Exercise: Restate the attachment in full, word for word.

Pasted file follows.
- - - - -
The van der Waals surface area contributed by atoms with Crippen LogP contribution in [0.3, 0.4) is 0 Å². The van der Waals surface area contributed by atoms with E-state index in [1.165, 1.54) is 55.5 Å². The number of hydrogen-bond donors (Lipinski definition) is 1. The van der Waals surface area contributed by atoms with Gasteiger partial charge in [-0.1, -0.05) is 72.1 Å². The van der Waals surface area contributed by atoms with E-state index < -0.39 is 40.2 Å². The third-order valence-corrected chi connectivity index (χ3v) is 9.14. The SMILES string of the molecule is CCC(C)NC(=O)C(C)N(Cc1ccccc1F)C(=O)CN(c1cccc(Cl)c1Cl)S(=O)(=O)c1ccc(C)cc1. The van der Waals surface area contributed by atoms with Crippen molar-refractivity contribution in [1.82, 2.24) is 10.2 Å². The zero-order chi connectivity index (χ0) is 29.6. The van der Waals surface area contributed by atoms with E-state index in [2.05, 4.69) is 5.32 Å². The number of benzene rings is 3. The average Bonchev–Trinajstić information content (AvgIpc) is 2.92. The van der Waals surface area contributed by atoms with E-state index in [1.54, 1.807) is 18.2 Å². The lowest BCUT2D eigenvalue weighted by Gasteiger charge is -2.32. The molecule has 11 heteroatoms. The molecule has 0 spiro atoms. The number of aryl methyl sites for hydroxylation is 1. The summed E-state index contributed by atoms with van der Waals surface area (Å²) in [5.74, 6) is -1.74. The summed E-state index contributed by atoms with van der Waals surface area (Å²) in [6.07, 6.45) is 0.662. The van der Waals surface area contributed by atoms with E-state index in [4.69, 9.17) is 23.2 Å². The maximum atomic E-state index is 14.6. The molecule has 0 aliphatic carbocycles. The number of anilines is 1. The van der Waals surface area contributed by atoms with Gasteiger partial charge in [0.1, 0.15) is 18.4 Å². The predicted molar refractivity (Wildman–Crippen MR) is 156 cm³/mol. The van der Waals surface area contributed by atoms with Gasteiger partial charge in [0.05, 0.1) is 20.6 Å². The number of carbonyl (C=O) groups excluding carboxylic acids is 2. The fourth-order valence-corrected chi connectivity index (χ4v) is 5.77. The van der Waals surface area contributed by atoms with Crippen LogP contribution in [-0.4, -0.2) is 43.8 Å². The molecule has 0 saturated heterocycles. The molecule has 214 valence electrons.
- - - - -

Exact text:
The van der Waals surface area contributed by atoms with Crippen LogP contribution in [0.3, 0.4) is 0 Å². The van der Waals surface area contributed by atoms with E-state index in [1.165, 1.54) is 55.5 Å². The number of hydrogen-bond donors (Lipinski definition) is 1. The van der Waals surface area contributed by atoms with Gasteiger partial charge in [-0.1, -0.05) is 72.1 Å². The van der Waals surface area contributed by atoms with E-state index < -0.39 is 40.2 Å². The third-order valence-corrected chi connectivity index (χ3v) is 9.14. The SMILES string of the molecule is CCC(C)NC(=O)C(C)N(Cc1ccccc1F)C(=O)CN(c1cccc(Cl)c1Cl)S(=O)(=O)c1ccc(C)cc1. The van der Waals surface area contributed by atoms with Crippen molar-refractivity contribution in [1.82, 2.24) is 10.2 Å². The zero-order chi connectivity index (χ0) is 29.6. The van der Waals surface area contributed by atoms with E-state index in [2.05, 4.69) is 5.32 Å². The number of benzene rings is 3. The average Bonchev–Trinajstić information content (AvgIpc) is 2.92. The van der Waals surface area contributed by atoms with E-state index in [1.54, 1.807) is 18.2 Å². The lowest BCUT2D eigenvalue weighted by Gasteiger charge is -2.32. The molecule has 11 heteroatoms. The molecule has 0 spiro atoms. The number of aryl methyl sites for hydroxylation is 1. The summed E-state index contributed by atoms with van der Waals surface area (Å²) in [5.74, 6) is -1.74. The summed E-state index contributed by atoms with van der Waals surface area (Å²) in [6.07, 6.45) is 0.662. The van der Waals surface area contributed by atoms with E-state index in [4.69, 9.17) is 23.2 Å². The maximum atomic E-state index is 14.6. The molecule has 0 aliphatic carbocycles. The number of anilines is 1. The van der Waals surface area contributed by atoms with Gasteiger partial charge in [0.1, 0.15) is 18.4 Å². The predicted molar refractivity (Wildman–Crippen MR) is 156 cm³/mol. The van der Waals surface area contributed by atoms with Gasteiger partial charge in [0.05, 0.1) is 20.6 Å². The number of carbonyl (C=O) groups excluding carboxylic acids is 2. The fourth-order valence-corrected chi connectivity index (χ4v) is 5.77. The van der Waals surface area contributed by atoms with Crippen LogP contribution in [-0.4, -0.2) is 43.8 Å². The molecule has 0 saturated heterocycles. The molecule has 214 valence electrons.